"I won't go to the extent to say that AV software is pointless, since we do know that users still love clicking and installing stuff, and many networks are compromised this way," said Carsten Eiram, the chief research officer at security intelligence firm Risk Based Security and a long-time vulnerability researcher. "However, system administrators should carefully select which security products they buy as well as which features are enabled -- especially when it comes to content inspection. All those file format parsers have proven again and again over the years to be treasure troves to attackers."

Eiram said that while he didn't attend Koret's talk, he looked over the slides and the research appears to be solid.

"Adding a huge attack surface, which often happens when installing AV software or other security software, in an attempt to make systems/networks more secure does not increase overall security," Eiram said. "I agree that it often decreases it."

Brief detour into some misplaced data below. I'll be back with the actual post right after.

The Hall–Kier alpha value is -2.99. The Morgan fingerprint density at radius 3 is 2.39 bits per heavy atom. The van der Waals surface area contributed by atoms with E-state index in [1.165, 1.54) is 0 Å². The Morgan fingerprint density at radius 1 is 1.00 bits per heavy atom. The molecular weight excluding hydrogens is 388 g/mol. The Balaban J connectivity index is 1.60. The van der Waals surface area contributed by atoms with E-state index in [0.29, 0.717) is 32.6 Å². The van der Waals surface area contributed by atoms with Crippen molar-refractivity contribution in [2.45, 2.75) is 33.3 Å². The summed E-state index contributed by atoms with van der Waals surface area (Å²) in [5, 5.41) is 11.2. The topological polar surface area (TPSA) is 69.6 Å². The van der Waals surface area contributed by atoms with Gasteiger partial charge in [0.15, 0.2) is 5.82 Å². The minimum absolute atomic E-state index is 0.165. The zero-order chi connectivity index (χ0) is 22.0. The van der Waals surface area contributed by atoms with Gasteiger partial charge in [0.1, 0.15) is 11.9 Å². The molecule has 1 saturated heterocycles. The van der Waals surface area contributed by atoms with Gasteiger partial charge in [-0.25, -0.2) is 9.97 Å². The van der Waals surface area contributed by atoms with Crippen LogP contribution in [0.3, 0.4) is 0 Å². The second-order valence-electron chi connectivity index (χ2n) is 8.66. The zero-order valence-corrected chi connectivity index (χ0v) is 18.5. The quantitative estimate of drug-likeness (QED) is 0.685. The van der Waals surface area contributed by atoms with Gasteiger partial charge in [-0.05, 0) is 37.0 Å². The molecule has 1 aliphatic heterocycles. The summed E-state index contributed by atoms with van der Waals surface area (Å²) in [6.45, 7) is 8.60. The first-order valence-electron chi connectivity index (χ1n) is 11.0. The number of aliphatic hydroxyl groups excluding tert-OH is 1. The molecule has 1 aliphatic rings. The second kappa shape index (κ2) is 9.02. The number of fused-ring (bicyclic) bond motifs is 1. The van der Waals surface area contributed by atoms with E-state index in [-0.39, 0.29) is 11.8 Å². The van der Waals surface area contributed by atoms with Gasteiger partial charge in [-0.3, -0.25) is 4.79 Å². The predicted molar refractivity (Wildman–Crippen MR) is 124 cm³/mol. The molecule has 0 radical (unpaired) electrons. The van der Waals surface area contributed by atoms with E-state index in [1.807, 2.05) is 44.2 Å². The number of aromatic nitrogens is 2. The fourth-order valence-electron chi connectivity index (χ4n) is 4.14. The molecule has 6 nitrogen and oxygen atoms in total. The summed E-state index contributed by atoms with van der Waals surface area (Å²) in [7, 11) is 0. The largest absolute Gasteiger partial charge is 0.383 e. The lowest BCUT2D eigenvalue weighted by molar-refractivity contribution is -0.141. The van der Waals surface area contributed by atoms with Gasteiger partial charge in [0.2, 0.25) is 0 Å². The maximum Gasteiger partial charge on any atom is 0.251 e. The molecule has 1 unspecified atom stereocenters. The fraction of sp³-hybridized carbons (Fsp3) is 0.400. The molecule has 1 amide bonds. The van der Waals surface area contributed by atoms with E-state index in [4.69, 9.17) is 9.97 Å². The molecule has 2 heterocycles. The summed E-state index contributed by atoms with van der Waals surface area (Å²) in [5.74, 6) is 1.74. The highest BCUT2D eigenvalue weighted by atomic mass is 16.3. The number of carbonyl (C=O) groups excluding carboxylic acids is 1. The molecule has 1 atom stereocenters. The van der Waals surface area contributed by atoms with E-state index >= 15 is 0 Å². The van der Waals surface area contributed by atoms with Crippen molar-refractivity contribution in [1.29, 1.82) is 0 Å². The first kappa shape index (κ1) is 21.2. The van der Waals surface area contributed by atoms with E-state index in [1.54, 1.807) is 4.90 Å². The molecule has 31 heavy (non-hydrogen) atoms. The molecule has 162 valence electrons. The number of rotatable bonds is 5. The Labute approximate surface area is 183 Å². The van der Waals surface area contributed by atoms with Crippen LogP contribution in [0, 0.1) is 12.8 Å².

The fact that antivirus products have vulnerabilities might not be surprising to security researchers, but many regular users likely assume that security products are inherently secure. After all, it would be fair to expect good coding practices and solid secure development lifecycles from companies that are clearly familiar with the risks of vulnerable code and sell protection against attacks that exploit vulnerabilities in other software.

This problem, however, extends beyond antivirus programs. Ben Williams, a penetration tester with NCC Group, analyzed security appliances, including email and Web security gateways, firewalls, remote access servers and UTM (united threat management) systems, from leading vendors in 2012 and concluded that most of them are poorly maintained Linux systems running insecure Web applications.